When it comes to taking any action in life, it’s important that we always pause and ask the question “Why?” Now it’s no mystery that I love stories. In fact, my entire body of work is based on reading, writing, and sharing them. So today, I pose the question, “Why write stories?”
From a communication perspective, the greatest spiritual sages of all time have chosen the story format because it’s both easier for many people to relate to and because the short format allowed them to keep a reader’s attention long enough to communicate the messages they were trying to convey.
For those of us drawn to a spiritual path, the question “Why?” is likely to be very prevalent in our lives. Sometimes we may be questioning why we engage in a specific behavior, maybe we are asking why certain patterns emerge in our lives or why specific things happened, perhaps we are wondering why certain things haven’t happened, or just why we exist.
Regardless of what we are inquiring about, the question of “Why?” also applies to stories. Alan Dolit sums it up best when he says to ask yourself these two questions:
1.What is it for?
2.Why do I want to do this instead of doing something else?
Different motives for writing can produce entirely different stories. The primary motive for most writers I have interviewed is to share wisdom with others in hope of shortening their spiritual evolutionary path. Sometimes, we write in hopes of inspiring other people.
However, contrary to popular belief, not all stories are meant to be read. Yes, you read that correctly, and it is important enough to write again:
Not all stories are meant to be read.
How can that be, you ask? Sometimes a story is like a journal. We might write it as our own internal monologue to help us work through issues we may have, or we might write to help explore other facets of our personality… or even our experience of reality as we see it.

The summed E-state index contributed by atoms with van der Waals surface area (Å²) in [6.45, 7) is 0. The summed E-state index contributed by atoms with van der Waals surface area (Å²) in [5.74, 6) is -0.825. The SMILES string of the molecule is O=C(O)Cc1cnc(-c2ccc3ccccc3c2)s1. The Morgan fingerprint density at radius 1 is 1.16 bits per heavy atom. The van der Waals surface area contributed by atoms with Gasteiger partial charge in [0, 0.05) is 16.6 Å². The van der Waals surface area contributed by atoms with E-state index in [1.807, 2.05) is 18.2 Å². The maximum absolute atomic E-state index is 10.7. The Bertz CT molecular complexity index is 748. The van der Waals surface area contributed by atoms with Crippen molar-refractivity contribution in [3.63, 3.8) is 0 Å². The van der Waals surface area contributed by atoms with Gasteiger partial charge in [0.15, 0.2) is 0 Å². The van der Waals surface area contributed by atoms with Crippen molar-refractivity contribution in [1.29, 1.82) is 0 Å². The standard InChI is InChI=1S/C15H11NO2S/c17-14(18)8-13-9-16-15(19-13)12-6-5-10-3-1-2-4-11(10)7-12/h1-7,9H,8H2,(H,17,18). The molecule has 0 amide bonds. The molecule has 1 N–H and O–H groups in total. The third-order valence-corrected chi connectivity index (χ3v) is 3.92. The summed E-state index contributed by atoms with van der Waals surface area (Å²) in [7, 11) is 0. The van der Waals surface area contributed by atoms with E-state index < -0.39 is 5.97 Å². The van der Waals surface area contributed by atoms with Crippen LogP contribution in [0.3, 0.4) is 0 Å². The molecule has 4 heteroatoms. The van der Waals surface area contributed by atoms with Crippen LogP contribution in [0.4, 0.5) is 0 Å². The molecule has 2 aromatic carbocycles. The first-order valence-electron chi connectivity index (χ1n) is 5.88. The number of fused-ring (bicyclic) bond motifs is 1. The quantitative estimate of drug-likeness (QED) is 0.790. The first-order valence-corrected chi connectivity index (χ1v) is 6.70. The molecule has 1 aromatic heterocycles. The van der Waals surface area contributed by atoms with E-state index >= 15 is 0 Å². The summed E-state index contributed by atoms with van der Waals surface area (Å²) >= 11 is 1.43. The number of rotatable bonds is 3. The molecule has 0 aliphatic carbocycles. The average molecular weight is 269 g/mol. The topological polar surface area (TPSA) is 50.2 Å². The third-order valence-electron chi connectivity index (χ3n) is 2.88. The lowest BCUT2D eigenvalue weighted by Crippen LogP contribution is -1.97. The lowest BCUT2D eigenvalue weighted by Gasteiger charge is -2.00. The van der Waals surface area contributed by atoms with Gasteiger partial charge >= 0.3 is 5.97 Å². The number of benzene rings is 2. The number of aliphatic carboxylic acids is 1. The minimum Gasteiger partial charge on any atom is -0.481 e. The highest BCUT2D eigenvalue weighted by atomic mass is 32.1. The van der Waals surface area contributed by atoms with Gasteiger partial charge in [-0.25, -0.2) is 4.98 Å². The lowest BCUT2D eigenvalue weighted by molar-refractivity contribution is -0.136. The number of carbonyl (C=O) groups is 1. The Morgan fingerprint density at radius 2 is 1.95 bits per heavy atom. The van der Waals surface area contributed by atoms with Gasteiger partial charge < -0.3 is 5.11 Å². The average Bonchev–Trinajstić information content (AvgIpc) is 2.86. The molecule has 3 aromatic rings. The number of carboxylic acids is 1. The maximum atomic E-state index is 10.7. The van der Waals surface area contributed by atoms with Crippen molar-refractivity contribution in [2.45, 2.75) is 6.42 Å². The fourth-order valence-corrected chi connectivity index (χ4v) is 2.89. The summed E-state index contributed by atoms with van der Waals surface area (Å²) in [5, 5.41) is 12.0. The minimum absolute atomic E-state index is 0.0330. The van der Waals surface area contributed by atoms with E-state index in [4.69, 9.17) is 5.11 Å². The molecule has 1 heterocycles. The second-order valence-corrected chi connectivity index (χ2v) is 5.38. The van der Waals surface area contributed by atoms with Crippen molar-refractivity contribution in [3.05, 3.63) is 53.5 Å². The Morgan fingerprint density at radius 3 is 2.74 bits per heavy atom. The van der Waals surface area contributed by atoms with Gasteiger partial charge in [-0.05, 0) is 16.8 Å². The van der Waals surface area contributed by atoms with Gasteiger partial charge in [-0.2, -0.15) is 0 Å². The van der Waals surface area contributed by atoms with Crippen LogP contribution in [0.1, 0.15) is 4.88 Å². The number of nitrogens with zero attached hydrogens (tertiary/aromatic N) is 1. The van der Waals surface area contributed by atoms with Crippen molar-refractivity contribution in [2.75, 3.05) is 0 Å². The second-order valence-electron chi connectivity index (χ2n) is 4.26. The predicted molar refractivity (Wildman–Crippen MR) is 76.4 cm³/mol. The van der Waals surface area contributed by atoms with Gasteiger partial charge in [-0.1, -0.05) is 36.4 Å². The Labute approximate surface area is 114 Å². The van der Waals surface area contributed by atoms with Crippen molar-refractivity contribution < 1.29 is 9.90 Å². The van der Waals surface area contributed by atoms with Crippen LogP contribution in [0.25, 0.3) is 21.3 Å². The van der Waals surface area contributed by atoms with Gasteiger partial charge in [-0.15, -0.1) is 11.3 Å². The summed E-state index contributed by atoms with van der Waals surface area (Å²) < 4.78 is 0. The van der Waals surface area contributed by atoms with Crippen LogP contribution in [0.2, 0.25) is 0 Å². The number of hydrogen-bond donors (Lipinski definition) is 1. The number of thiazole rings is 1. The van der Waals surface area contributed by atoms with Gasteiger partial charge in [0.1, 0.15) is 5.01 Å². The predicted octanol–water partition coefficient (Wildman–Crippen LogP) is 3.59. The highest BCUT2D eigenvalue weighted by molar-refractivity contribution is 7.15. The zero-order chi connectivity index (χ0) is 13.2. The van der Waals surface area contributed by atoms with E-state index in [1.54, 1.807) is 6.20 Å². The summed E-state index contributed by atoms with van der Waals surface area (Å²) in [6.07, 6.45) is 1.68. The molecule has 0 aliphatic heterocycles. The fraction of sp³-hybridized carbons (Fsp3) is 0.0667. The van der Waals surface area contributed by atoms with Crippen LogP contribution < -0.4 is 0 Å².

More often than not, writing stories is about a little bit (or a lot) of all of the above. Rarely is it one or the other, but rather, it is an expression of our holistic self connecting both with our self and others. It allows those of us who have never considered ourselves to be “writers” to find great enjoyment and meaning
in writing our own stories.
Understanding the more personal elements of writing enables us to get past some of the fears and roadblocks we might have about being a “good” writer or a “bad” one, or whether our audience will enjoy the story or not.
Story writing happened to me on accident; I never considered myself a story writer, and it was only possible because I allowed myself to be open to new experiences and uncharted territory. It was possible because I stepped away from the ideas of who I thought I was or should be, and instead I was present with my immediate experience.
Whether you ever choose to write stories or not, I’m going to impart you with one piece of advice that you can apply anywhere in life. When faced with a new opportunity that you’re unsure about, ask yourself one simple question:
“If I didn’t have any preconcieved ideas about who I am or should be, if I didn’t perceive my weaknesses as limitations, is this something I might be curious about?”
Your partner in spiritual growth,
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